I should point out that I don't quite understand why you would want a base class with no virtual functions. If you are not going to use polymorphism here, what's the point of using inheritance?

 

Every derived class will have the data members, EntityID and TypeID.  Beyond that, they will each have additional data members specific to their purposes.  The only functionality I've determined they will all share is the assignment of EntityID and TypeID upon instantiation, but it doesn't sound like I can accomplish that from the base class definition.

 

If there is a better way to accomplish this, I'd appreciate it if someone could modify my design above to illustrate.

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Yup, I dun' did a typo in my post, corrected now.

 

You still need to call the base class constructor, so all your derived classes need a constructor. How else could you construct a derived class? If you have a default constructor for the base class that would be OK but you haven't.

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You still need to call the base class constructor, so all your derived classes need a constructor. How else could you construct a derived class? If you have a default constructor for the base class that would be OK but you haven't.

 

What do I need to do to the constructor I've declared in the base class to cause it to be used as the default constructor for derived classes?

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What do I need to do to the constructor I've declared in the base class to cause it to be used as the default constructor for derived classes?

A default constructor has no parameters.

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What do I need to do to the constructor I've declared in the base class to cause it to be used as the default constructor for derived classes?

A default constructor has no parameters.

 

 

Or it has all optional parameters. As long as it can be called without any arguments it is a default constructor.

 

You can't use a default constructor in this case because you need to use different IDs for each derived class.

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I should point out that I don't quite understand why you would want a base class with no virtual functions. If you are not going to use polymorphism here, what's the point of using inheritance?

 

Every derived class will have the data members, EntityID and TypeID.  Beyond that, they will each have additional data members specific to their purposes.  The only functionality I've determined they will all share is the assignment of EntityID and TypeID upon instantiation, but it doesn't sound like I can accomplish that from the base class definition.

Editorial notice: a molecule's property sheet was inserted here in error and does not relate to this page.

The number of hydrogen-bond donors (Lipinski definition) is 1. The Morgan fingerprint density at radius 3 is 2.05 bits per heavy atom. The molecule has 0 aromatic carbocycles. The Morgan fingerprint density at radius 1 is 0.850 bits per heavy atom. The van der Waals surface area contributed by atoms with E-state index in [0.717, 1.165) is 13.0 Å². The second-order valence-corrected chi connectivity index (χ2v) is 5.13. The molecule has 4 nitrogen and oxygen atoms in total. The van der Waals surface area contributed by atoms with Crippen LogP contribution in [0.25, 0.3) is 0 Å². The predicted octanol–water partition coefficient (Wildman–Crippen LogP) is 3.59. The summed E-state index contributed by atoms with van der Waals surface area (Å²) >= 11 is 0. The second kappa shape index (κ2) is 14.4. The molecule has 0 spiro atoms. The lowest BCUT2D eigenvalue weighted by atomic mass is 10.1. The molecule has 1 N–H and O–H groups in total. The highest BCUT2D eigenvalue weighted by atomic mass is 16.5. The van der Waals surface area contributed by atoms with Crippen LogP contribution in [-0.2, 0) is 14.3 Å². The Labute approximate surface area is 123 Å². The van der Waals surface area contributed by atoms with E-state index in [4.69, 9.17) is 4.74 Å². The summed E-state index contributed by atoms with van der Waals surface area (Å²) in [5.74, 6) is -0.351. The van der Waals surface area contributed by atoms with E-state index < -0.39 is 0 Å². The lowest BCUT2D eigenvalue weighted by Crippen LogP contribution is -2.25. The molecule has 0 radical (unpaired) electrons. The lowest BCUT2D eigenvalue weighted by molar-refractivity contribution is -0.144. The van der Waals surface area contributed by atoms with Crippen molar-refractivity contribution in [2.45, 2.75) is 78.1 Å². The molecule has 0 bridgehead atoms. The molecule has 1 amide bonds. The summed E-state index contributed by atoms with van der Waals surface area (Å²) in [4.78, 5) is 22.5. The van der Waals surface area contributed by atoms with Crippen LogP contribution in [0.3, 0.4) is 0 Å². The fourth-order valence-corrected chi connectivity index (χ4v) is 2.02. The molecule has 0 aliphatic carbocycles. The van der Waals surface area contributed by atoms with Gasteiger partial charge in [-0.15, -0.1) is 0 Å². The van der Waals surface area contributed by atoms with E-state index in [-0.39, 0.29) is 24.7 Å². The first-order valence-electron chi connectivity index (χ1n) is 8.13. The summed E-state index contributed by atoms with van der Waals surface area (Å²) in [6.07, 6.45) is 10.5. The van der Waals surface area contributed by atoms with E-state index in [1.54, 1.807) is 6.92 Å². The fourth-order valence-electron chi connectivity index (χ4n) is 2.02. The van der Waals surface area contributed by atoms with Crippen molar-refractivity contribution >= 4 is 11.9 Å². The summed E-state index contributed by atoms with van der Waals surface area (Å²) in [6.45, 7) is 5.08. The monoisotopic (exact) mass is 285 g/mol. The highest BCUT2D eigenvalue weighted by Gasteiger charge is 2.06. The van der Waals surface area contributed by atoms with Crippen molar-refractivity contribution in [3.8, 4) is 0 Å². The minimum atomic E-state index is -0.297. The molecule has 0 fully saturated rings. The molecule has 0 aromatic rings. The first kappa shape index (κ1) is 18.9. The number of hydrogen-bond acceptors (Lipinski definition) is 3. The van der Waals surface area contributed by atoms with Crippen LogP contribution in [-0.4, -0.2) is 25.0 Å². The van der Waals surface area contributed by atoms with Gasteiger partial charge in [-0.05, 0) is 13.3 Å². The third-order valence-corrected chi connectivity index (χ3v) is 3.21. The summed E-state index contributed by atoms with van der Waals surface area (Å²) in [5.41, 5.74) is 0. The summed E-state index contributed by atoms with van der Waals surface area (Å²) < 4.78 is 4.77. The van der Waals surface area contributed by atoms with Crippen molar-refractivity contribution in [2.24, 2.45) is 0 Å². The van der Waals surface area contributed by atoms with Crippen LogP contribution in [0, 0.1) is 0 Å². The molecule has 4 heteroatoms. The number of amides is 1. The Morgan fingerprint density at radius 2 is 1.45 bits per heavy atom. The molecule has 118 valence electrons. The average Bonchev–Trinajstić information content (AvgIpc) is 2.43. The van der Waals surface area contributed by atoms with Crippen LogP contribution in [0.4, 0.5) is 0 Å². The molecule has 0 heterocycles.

If there is a better way to accomplish this, I'd appreciate it if someone could modify my design above to illustrate.

 

 

I see. So you would be happy to have a struct called Identification that contains EntityID and TypeID, and have every class have a member of that type, except you would then have to say object.identification.EntityID instead of simply object.EntityID.

 

I strongly recommend sacrificing a few bytes and structuring your code in the simpler way.

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I should point out that I don't quite understand why you would want a base class with no virtual functions. If you are not going to use polymorphism here, what's the point of using inheritance?

 
Every derived class will have the data members, EntityID and TypeID.  Beyond that, they will each have additional data members specific to their purposes.  The only functionality I've determined they will all share is the assignment of EntityID and TypeID upon instantiation, but it doesn't sound like I can accomplish that from the base class definition.
 
If there is a better way to accomplish this, I'd appreciate it if someone could modify my design above to illustrate.
In that case you are not specifying an implementation, you are specifying an interface.


However, for all the component systems I've worked on over the years, it is almost certain that your base class will pick up all kinds of wonderful functionality. This is a good thing. All components may be serialized. All components may get updated. All components may have signals and slots. All components may have visualization methods, at the very least to handle component names and properties during debugging. All components in your game will do this, that, and something else. It should absolutely be made into an abstract base class for your purposes. (That includes the virtual destructor, which is basically mandatory on any class meant for inheritance.)